Looking at market size and shares alone, it is difficult to imagine a future where marketplace lending platform will outperform traditional banks as middleman of the capital market. On the one hand, it has benefited from consumers’ increasing comfort with online transacting and the modularization in financial services. It is no longer uncommon to have your checking account at Chase, saving account at Capital One 360, an Affirm payment account and a Betterment retirement account. On the other hand, modularization creates opportunities for aggregation of services along another dimension of performance, such as customized financial services (the SoFi model), replacing the convenience metrics that your corner bank has capitalized on. The value proposition for a one-stop shop bank remains strong, the banks of the future may just look very different from those that exist today. Consequently, Prosper would be well-advised to expand its revenue per customer eventually.
The lack of consumer insurance in marketplace lending is another deterrence for growth. However, assume a privately funded insurance service is available, the cost of the insurance may eliminate the excess returns and low rates enjoyed by Prosper lenders and borrower today. Currently the cost of FDIC insurance is born partly by the deposit-holding banks and partly by you and me, the US taxpayers. As expected, there is no free yield, just as there is no free lunch. However, Prosper can make more transparent the risks associated with its loans to the end lenders and borrowers, similar to what they have been doing with institutional investors through monthly loan reports.
Finally, some has argued that data and better underwriting will be the way that marketplace lenders win over traditional banks by pricing more accurately the risk and therefore enhancing customer comfort and appeal of the platform. However, one must not forget that the bank that they have a checking account and a credit card with, through which they incur hundreds of transactions a month, has more data about them (allegedly underutilized) than any marketplace lender that only asks for their employment status and annual salary at signup. Assume that social media data and other types of data enabled by the digital age could be a competitive edge, any models that take them into account are based on common sense and weak in the beginning. All models takes time and failures to improve its accuracy. Therefore, if Prosper consider data their competitive advantage, it needs to strike a dedicate balance between growing meaningfully to feed data into their model and growing too fast and too risky.
Student comments on Is Prosper prospering? The potential shift of banking into a platform business
Thanks for the post! I’m curious if the organization only connects US borrowers and lenders, or if there are international capital flows. If the platform only serves US-based customers, I’m interested how they’ve enacted those guardrails. In addition, I wonder how the organization thinks about managing it’s relationship with the CFPB (the Consumer Financial Protection Bureau). If the platform serves international borrowers and lenders, I’d be intrigued to understand how they manage in so many different regulatory environments.
thanks Lauren. Prosper is licensed state by state for taking lenders and I believe for the borrowers as well. They do transact through Utah-based Webbank and therefore subject to their regulators . I don’t know if they sell whole loans to foreign-domiciled investors, though if securitization, their SPVs are likely to be domiciled in Cayman or one of those islands and have a diverse investor base.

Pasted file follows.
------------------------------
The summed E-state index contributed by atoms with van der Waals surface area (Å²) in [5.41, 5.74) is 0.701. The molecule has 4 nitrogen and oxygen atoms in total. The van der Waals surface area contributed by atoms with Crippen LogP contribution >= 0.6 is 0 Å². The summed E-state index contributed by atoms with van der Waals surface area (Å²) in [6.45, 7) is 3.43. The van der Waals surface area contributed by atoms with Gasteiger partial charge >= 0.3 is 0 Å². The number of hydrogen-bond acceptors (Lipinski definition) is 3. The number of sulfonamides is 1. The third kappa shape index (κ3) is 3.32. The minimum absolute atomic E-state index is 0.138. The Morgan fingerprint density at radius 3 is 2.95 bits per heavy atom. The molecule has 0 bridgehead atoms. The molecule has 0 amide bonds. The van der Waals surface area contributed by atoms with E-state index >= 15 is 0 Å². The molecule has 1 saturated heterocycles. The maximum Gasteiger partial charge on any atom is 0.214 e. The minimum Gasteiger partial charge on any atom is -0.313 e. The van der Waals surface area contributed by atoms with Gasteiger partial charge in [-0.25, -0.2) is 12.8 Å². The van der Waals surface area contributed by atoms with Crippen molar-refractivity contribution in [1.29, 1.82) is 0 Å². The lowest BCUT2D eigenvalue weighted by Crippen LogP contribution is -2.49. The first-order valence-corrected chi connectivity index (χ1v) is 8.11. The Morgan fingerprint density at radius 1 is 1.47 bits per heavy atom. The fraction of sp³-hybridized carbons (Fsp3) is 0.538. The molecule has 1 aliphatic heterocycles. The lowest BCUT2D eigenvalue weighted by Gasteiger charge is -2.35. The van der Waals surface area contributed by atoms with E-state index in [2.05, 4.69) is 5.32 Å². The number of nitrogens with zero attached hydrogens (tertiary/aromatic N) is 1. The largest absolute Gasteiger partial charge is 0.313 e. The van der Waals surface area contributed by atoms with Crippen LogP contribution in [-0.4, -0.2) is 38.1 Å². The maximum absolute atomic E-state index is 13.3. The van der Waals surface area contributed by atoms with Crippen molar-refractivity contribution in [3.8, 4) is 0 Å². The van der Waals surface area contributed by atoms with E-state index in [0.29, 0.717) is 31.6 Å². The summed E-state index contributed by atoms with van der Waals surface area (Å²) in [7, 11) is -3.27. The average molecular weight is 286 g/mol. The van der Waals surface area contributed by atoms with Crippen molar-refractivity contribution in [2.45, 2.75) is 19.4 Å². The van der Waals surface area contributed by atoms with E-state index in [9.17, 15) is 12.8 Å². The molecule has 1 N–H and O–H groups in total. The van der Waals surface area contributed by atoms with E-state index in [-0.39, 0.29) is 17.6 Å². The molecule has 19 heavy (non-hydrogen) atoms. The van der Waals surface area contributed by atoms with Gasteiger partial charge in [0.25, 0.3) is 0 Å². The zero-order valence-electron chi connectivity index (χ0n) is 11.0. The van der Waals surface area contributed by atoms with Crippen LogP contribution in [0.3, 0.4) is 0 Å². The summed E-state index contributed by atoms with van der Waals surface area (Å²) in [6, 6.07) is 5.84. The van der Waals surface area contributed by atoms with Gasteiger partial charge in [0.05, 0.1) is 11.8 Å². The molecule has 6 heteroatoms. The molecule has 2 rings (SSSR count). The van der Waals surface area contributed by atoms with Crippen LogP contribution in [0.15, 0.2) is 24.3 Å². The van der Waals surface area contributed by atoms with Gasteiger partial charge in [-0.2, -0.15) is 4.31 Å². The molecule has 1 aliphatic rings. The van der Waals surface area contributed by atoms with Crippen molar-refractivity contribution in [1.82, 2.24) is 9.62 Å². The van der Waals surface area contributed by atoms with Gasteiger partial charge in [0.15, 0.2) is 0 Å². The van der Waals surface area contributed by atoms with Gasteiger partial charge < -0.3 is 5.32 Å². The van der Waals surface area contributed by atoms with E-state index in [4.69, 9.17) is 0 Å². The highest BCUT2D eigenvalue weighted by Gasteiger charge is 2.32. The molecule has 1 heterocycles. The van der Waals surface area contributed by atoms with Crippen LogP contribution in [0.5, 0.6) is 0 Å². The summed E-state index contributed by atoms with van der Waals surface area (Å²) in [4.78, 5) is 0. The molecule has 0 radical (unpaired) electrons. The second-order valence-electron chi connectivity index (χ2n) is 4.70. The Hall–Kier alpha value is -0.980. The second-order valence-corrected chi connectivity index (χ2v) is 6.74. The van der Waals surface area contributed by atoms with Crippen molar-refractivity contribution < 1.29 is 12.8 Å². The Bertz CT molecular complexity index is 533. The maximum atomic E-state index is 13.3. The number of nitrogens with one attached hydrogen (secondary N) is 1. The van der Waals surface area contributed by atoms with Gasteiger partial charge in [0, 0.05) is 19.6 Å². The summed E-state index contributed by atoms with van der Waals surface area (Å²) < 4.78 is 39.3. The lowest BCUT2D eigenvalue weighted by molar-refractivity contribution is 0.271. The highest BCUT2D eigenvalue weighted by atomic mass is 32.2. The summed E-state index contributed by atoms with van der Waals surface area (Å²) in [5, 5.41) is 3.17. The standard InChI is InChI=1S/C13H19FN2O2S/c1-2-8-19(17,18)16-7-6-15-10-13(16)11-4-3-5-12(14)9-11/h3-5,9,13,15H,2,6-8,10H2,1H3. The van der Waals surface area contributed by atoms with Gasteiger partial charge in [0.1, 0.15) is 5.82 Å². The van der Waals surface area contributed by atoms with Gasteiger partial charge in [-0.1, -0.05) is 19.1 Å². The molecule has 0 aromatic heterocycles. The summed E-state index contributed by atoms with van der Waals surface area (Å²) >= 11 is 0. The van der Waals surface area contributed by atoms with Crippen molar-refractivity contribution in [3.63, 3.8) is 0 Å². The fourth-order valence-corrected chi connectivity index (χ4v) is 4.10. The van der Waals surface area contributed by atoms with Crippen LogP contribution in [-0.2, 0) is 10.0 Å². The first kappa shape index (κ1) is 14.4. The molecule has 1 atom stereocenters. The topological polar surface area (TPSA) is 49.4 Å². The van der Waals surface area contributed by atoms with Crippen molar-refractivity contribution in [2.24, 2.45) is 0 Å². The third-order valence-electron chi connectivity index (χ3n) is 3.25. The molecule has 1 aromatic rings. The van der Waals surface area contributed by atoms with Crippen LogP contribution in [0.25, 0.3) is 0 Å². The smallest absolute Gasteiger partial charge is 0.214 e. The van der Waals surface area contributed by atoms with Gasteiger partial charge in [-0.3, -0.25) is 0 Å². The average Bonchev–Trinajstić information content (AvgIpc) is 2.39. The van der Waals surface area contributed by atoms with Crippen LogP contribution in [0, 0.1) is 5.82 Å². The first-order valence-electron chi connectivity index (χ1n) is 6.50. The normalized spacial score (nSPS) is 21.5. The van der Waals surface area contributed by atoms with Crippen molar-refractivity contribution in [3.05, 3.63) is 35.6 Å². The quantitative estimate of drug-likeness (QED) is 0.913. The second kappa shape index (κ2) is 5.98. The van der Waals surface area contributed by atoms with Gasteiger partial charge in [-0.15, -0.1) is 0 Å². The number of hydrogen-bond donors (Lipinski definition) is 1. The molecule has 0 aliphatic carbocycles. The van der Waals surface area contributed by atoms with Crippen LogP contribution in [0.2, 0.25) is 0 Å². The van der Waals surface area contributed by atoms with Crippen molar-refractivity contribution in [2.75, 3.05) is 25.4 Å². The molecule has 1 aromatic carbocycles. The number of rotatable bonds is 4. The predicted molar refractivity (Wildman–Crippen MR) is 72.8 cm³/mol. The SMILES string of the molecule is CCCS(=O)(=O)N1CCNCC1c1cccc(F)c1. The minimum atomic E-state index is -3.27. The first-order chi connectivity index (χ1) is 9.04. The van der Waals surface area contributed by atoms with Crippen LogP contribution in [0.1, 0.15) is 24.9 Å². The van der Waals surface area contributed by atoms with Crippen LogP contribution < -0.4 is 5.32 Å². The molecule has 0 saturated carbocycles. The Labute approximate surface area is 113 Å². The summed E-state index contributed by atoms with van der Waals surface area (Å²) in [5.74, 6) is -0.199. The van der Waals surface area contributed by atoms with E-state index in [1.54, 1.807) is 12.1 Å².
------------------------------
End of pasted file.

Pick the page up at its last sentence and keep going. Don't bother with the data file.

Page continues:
The WSJ article below states that CFPB is expecting to start supervising Prosper as soon as late 2017. I know that LendingClub and other fintech such as Affirm have set up their own trade group. Fun fact, Max Levchin of Affirm is in the Advisory board for CFPB.
Hi…Thanks for this post. Banking is an area of interest for me and it is interesting to read your well explained post on how some of the tricky aspects like lending have been moved to the internet platform. The challenge here is managing the regulatory environment and how that evolves eventually.
Curious what Prosper’s loan success rate will look like once we have enough years of data to look back on — most loans have multi-year terms. Also curious what their marketplace means for equality and inclusion; how do they ensure the algorithms aren’t systematically disicriminating against certain underserved segments to preserve a certain default rate?
Thanks for your comments! They are very insightful. Prosper does share loan performance (at a very high level) in monthly blog post on their website. Not made to be comprehensible to a non-finance person.
Yes there are currently lots of talks about digital discrimination. They do ask for borrowers’ zip codes which is sensitive under the Fair Credit Repoting Act as they could be telling of your socioeconomic status. However, do remember that they are also capturing your annual salary. I am sure they are getting around that regulation somehow (zip code is also used to determined if Prosper has license to operate where the borrowers reside)
Really interesting post! Do you think the shift from consumer to institutional was a positive move? I do worry that another LendingClub-style institutional withdrawal could derail the model much faster than if the lenders were retail consumers. Also, any thoughts on working with LendingTree and Mint or others to promote their business to potential borrowers? It does seem that this has helped all of the P2P lenders to acquire more customers at lower cost, but has also created more transparency on pricing which could hurt long term. It will be interesting to see where this industry goes!